58 Sheridan, LLC defaulted on the 2007 loan and, in August 2008, BB & T sued 58 Sheridan, LLC and the guarantors.2 BB & T subsequently became aware that John Patronis had asserted that it had been a long standing practice, known to BB & T, for him to forge the signatures of Kris and Constantine. BB & T then amended its complaint to add Morrisroe and M & M as defendants and added its claim for violation of the Notary Act, thereafter dropping its other claims against Morrisroe and M & M. The trial court granted summary judgment to Morrisroe and M & M on this sole remaining claim.
On appeal, BB & T contends that the trial court erred in granting summary judgment to Morrisroe and M & M because it has a private cause of action for a violation of statutes governing notary actions. We disagree.
The only claim made by BB & T in the pretrial order is the breach of duty set out in OCGA § 45–17–8(d), and we consider only whether that statute provides a civil cause of action. OCGA § 45–17–8(d) pertinently provides that “[a] notary public shall not execute a notarial certificate containing a statement known by the notary to be false nor perform any action with an intent to deceive or defraud.” First and second violations of this provision are misdemeanors while a third violation is a felony. OCGA § 45–17–20.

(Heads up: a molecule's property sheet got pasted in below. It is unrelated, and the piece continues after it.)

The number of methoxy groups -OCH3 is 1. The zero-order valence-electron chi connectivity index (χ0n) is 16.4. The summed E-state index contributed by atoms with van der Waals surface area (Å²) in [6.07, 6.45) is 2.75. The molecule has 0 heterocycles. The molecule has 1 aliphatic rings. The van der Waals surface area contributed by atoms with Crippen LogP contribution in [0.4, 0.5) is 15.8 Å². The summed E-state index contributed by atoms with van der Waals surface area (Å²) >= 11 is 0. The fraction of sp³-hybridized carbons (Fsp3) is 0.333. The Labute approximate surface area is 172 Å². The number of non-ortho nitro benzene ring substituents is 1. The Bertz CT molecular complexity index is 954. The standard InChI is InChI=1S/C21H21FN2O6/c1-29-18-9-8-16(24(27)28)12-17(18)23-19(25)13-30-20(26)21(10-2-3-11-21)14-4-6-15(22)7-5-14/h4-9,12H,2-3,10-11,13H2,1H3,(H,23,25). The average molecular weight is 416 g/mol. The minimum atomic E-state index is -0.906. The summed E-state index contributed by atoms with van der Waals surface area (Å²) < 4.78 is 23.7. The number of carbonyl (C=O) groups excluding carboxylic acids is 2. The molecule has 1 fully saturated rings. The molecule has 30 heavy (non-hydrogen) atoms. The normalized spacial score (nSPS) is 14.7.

Relying upon Anthony v. American Gen. Fin. Svs., 287 Ga. 448 (697 S.E.2d 166) (2010), BB & T argues that the Supreme Court of Georgia left open the question whether violation of OCGA § 45–17–8(d), in conjunction with OCGA § 51–1–6, provides a viable civil cause of action. A duty cannot rest solely on OCGA § 51–1–6, however, because it merely sets forth general principles of tort law. See Reilly v. Alcan Aluminum Corp., 272 Ga. 279, 280(1) (528 S.E.2d 238) (2000). BB & T relies on OCGA § 45–17–8 for this legal duty.
In Anthony, the Supreme Court of Georgia considered whether a civil cause of action arose under OCGA § 45–17–11, which sets fees for notaries. Anthony, supra 287 Ga. at 454(2). In concluding that no civil cause of action existed, the Supreme Court noted that the notary statute was a penal statute that did not contain an express private cause of action. Id. at 454(2)(a). Relying upon Murphy v. Bajjani, 282 Ga. 97 (647 S.E.2d 54) (2007), the Supreme Court stated in Anthony that